No, I have my doubts on that.
Do you agree with those who say that the implementation of the National Conference recommendations would address the challenges facing the nation?
I do not agree. This is because the representatives from the different regions at that conference were not mandated by the people from such regions. They were politically selected.
Would you say that the greatest change Nigerians need at the moment is being able to hold credible elections?
I concur 100 per cent with you. Credible elections will lead to true representation given by the mandate of the people. Indeed, credible election gives the true definition of democracy. When people see their mandate as being from the people, it gives them a sense of thinking about the people than thinking of the godfathers.

What are your programmes for the youths in terms of employment?
I have confidence in General Paul Boroh, the Special Adviser to the President on the Niger Delta Amnesty Programme. I also salute him for the good work he has been doing in the region by partnering with our committee to give people in our communities free medical care which is very imperative.
The programme I have for the youths, especially those that have been trained, is to secure jobs for them in both multinational and servicing companies, government and non-governmental organisations. We do this by writing to the authorities of these organisations; hold meetings with them, pleading with them to engage one or two of these persons. So far, so good, some have responded favourably, while some have been so recalcitrant believing in the use of the Armed Forces as shield.
Indeed, we have blacklisted the names of these recalcitrant organisations operating in the region. At the appropriate time, we shall write to the government and the companies engaging them and their contractors on why such organisations should not be allowed to operate in the region so that the relative peace we enjoy presently will not be disturbed. The simple reason for this is because they are not community-friendly in their operations.
This year, on March 28, to be precise, the National Employment/Human Capacity Building Committee of IYC held a sensitisation that involved both community leaders, IYC clan chairmen on the environmental effect caused by social vices. During the programme, we said ‘No’ to pipeline vandalisation, ‘No’ to kidnapping, ‘No’ to sea piracy and educated them to know how it is affecting the region and Nigeria as a nation. There was also a peaceful protest against multinational and servicing companies which have refuse to engage our trained youths.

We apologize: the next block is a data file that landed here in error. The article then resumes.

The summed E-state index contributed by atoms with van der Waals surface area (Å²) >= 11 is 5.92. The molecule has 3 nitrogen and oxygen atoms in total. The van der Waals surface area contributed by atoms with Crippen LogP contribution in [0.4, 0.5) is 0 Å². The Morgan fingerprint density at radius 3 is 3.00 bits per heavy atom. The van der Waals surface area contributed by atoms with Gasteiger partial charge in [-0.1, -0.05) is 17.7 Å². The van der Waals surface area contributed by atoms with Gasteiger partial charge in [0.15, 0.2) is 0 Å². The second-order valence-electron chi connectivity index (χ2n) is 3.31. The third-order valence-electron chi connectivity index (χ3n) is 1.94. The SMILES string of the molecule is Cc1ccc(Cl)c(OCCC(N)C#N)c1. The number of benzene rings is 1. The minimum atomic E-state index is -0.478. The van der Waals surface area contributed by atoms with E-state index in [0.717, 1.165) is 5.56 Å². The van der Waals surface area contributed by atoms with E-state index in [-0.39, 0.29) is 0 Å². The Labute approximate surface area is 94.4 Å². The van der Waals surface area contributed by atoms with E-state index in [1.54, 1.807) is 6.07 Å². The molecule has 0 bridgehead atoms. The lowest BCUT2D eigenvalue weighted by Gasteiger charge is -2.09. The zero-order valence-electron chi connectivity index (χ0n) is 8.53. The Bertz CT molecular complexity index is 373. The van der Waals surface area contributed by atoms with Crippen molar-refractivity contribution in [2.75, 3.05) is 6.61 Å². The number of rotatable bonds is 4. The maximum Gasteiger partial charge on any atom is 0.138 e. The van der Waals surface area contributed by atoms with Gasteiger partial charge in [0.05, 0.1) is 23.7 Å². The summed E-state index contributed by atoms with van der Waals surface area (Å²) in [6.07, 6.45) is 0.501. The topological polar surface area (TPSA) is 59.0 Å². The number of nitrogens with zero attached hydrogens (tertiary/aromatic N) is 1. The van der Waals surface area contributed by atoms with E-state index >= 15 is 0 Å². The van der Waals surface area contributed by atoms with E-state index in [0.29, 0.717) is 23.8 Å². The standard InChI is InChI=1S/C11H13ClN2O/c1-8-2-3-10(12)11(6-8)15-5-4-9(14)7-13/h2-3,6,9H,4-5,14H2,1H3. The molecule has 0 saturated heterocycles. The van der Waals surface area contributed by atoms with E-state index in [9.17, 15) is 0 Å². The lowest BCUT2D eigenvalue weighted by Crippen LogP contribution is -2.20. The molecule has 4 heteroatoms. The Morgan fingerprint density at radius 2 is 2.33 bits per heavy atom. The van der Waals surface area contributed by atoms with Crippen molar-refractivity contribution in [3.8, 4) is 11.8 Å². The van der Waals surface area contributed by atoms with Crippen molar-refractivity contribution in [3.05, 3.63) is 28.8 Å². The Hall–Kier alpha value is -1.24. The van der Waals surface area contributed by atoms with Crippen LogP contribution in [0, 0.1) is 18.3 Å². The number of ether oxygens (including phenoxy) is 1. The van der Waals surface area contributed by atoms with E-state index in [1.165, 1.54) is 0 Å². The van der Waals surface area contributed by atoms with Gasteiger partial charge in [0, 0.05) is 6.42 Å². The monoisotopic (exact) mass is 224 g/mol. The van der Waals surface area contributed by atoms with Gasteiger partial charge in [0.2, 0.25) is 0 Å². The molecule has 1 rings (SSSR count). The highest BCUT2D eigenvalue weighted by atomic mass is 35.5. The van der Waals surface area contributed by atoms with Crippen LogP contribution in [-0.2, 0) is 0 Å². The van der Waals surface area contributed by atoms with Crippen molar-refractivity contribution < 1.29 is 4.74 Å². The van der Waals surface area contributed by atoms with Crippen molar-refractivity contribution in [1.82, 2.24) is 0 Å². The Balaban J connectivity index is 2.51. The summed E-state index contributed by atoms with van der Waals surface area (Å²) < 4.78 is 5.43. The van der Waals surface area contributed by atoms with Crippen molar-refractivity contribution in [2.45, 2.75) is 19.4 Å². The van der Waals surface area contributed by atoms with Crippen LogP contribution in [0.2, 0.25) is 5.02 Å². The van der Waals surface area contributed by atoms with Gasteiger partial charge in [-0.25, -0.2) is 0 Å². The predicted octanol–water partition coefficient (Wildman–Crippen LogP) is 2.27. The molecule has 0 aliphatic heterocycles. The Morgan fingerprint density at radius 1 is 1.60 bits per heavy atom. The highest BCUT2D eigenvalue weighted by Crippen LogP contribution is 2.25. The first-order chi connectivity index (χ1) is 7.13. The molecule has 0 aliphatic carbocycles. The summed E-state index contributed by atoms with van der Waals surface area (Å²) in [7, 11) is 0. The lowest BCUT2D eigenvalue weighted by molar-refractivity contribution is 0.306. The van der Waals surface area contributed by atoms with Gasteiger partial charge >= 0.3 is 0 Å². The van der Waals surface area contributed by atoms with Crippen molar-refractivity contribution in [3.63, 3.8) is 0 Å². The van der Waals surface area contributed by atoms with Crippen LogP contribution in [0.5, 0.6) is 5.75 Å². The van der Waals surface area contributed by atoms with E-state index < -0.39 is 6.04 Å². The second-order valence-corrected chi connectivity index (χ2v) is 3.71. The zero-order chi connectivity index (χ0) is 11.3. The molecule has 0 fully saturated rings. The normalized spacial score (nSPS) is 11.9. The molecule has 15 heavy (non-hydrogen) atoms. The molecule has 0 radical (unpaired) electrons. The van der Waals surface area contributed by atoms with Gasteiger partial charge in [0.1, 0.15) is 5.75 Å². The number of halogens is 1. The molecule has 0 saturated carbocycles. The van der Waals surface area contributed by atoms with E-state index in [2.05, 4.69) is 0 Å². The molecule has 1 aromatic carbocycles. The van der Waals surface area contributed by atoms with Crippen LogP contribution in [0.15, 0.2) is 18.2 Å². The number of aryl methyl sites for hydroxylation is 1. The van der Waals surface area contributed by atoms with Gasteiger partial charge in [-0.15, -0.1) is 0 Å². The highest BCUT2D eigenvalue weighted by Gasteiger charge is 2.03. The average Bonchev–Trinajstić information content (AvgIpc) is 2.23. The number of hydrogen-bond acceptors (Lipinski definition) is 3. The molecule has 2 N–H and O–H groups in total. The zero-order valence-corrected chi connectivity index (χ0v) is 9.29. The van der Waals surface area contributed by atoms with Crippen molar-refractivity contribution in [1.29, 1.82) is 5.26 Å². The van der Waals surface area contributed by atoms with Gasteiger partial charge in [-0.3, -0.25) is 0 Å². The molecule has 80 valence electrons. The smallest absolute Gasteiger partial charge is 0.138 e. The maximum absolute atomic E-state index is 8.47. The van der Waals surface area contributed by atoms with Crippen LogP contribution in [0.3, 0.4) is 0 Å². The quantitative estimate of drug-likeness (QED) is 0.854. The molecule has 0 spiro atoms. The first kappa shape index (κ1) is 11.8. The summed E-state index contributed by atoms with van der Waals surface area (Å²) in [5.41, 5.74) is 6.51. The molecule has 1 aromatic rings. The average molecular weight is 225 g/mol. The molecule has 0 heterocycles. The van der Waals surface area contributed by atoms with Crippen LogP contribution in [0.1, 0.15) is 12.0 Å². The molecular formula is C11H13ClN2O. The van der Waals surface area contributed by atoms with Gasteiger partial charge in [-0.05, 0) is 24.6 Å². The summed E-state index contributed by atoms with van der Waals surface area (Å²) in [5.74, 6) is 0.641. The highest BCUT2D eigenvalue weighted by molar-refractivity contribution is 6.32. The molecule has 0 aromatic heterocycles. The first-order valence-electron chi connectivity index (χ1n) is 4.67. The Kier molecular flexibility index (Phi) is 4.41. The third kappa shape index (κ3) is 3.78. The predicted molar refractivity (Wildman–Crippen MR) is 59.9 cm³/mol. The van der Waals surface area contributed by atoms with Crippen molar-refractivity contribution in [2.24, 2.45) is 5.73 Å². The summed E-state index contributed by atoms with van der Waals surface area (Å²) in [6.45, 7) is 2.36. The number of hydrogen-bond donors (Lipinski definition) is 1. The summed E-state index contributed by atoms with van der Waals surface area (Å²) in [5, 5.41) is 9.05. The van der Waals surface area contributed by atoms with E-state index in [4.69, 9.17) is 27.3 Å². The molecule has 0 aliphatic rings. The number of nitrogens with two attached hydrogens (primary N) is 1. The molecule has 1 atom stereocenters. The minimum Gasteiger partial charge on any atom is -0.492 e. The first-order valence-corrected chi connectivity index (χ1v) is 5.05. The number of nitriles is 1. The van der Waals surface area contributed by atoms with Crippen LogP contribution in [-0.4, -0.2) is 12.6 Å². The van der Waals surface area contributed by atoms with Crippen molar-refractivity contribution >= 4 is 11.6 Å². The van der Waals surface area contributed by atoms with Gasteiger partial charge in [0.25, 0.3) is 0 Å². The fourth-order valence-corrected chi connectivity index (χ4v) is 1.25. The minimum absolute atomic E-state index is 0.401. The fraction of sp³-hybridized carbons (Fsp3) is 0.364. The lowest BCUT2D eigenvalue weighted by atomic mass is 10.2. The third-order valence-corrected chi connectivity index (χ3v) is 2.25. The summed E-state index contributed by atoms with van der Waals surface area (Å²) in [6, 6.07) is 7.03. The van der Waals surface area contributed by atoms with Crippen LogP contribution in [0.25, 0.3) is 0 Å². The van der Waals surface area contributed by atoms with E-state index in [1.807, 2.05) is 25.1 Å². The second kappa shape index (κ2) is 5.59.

What should government do to ensure that the ex-agitators do not return to militancy?
The government should engage them directly or indirectly; partner or collaborate with ex-militants to ensure protection of lives and properties, especially when they have been given stipends. So far, the government has not failed their own part of the deal, because, training is still going on. To disabuse the minds of the ex-agitators should not bet left for the government alone. The multinational and servicing companies in the region should engage them once they have been trained, because an idle man is the devil’s workshop.

Do you think the government put the interest of the ex-agitators into consideration in its programmes?
Government is doing its best to see that the Amnesty Programme is sustained. At this junction, our committee is passing vote of confidence on General Paul Boroh, the Special Adviser to the President on the Niger Delta Amnesty Programme. We salute him for the good work he has been doing in the region by partnering with our committee to give our people free medical care which is very imperative to our communities. I urge the government to be transparent in its dealings with the people. There must be accountability in governance.